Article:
So, in summary it's just plain simple: 1) Target 2) Resist scope and subject creep 3) get the right skills deployed. Maybe then yours will be one of the 2% of whitepapers that are actually readable and powerful marketing tools...

Good luck!

Thursday, September 10, 2009

Random thoughts on social media and PDP™

Jim Tybur's interesting post here: http://irongiving.com/ made me think if Twitter and other social media could be a great way to measure Product Differentiation Pressure™ ...Not sure yet how they connect, but maybe....

Wednesday, September 9, 2009

Product Differentiation Pressure: Do features matter?

Yes and No. It's the great contradiction of product differentiation, features mean nothing, yet features mean everything. Let me explain.

Features mean nothing - Customers (except a few really geeky early adopters which are not subject to the laws of nature:) don't buy features, they buy benefits. Or even more specifically, they buy either to put money in their pockets or to sleep at night. Nobody ever slept because their had a new feature. But lotsa people sleep well when they solve problems. Features don't matter!

Features mean everything - Let's go backwards here. Customers have problems. Product deliver benefits that solve problems. Features are the engines that make the benefit delivery possible.

Benefits that I can deliver that my competition can't are the crux of high PDP™ (Product Differentiation Pressure!) Unique features that are the engines for these specific benefits are the key to LASTING Differentiation!

Oh, and the customer better Care about these benefits. And Care means they will change their decision to get this!

Ask yourself, have I identified a set of unique features that create one or more unique benefits that I deliver better than my competition, and that a set of buyers Care about. If the answer is yes, you are on the way to high PDP.

Next blog I'll take a look at an example from my past...

Monday, August 31, 2009

Product Differetiation, why it matters, part II

In my last blog I stated that , "differentiation is at the crux of an effective go to market strategy".

Why? First, let's define product differentiation.

Product differentiation is the messaging that communicates
why your product is better than the competition at delivering
a set of business benefits that matter to a set of buyers

So, there's a definition. Been too too busy doing to write...But please note the absence of the word "Feature" or "feature set" in this definition. More to come on the roles of features in product differentiation next time...

Sunday, August 30, 2009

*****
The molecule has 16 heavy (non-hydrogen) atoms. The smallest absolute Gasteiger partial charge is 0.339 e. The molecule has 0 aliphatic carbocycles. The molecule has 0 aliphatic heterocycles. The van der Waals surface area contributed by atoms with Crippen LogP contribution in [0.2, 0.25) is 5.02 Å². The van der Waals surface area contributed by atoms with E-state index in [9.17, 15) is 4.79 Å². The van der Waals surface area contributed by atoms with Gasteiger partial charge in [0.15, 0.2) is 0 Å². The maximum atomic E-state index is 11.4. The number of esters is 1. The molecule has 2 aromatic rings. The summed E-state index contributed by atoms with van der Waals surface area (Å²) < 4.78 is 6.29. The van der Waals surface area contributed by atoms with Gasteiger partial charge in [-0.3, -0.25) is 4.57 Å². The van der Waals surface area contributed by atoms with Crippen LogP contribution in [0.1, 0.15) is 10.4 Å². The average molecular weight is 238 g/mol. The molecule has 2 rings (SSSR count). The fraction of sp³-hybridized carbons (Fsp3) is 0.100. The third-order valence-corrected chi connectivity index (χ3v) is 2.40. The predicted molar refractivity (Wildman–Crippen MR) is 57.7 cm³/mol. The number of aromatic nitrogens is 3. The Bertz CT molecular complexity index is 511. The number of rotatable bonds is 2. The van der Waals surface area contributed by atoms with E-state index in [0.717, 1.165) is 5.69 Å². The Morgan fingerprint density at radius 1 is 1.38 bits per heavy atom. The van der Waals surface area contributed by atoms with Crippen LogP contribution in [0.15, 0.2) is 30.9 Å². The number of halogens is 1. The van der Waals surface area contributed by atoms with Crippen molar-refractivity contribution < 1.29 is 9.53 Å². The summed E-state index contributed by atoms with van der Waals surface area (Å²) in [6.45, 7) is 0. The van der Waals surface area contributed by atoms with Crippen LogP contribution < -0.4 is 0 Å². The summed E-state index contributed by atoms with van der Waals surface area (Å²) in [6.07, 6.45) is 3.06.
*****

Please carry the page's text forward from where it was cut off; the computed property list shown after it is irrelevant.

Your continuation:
PDP™, More to Come, and why it matters

Thanks for the positive feedback on Product Differentiation Pressure™, or PDP™. PDP is a concept which I've been working on for a while, and there is much more to come. Before I dive deeper into the symptoms of poor PDP, I wanted to talk about why this is so important.

I am a classically trained technology marketer. I crossed the chasm and grew up in the tornado. I've got a lot of respect for the traditional view of whole product from Geoffry Moore, and positioning ala Reis and Trout, and the good old 3 Ps and 4 Cs that I learned in Marketing 101. In fact all of these are tools to pull out and use with success.

Why then focus on product differentiation, especially at a time where all the experts say differentiation is not substainable?

Well, to me, differentiation is at the crux of an effective go to market strategy. That's a bold statement, so I guess I better explain why. But the kids are roused now and blogging time is over for this morning...time to cook breakfast...more to come later...


Thursday, August 27, 2009

Diagnosis - Poor Product Differentiation, How to Spot a Silent Killer!

So many products, product lines, and even companies suffer from poor differentiation and don't even know it. Poor differentiation is like high blood pressure, it kills silently and slowly. Products don't maintain price points, it's hard to scale sales, etc. If only we had a simple cuff to put on our arm to measure our "Product Differentiation Pressure™." Well, until then, here's a simple list of symptoms of this silent killer...

  • Selling on price not value
  • Difficult to replicate sales success across reps or channel partners
  • Win rate below achievable (as benchmarked by best reps)
  • Difficult to partner (long initial sales cycle or stuck with techies)
  • Selling lower in org than desired
  • Stagnant marketing (conversion rates, content, etc…)
  • Lack of breakthrough beyond tech evaluators/cognoscenti
  • Sub-optimal targeting
  • Feature and/or generic focused discussion
  • Product roadmap not “focused”, spread like “peanut butter”
  • Product requests accepted that don’t seem to fit with agreed priorities
  • Lack of real or perceived strategic “vision” in roadmap
Ask yourself honestly if these symptoms reflect your product or company. If you answer yes to more than a few, you've got a low Product Differentiation Pressure™ or PDP™, and unlike blood pressure, where high kills, low PDP is the killer here.

In my next blog, we will look at each of these symptoms in a bit more depth...

Wednesday, August 19, 2009

SWATing Away at Marketing Plans

It's been quite a while since I blogged about anything even somewhat substantial. I am heads down on my project with Nimsoft. It is exciting and challenging, and I am loving it. We've built a very aggressive launch plan, and are now in deliverables execution mode. This is the grind part of the project, and every inch of progress is hard work. The team here is great and we are doing a lot of good work together.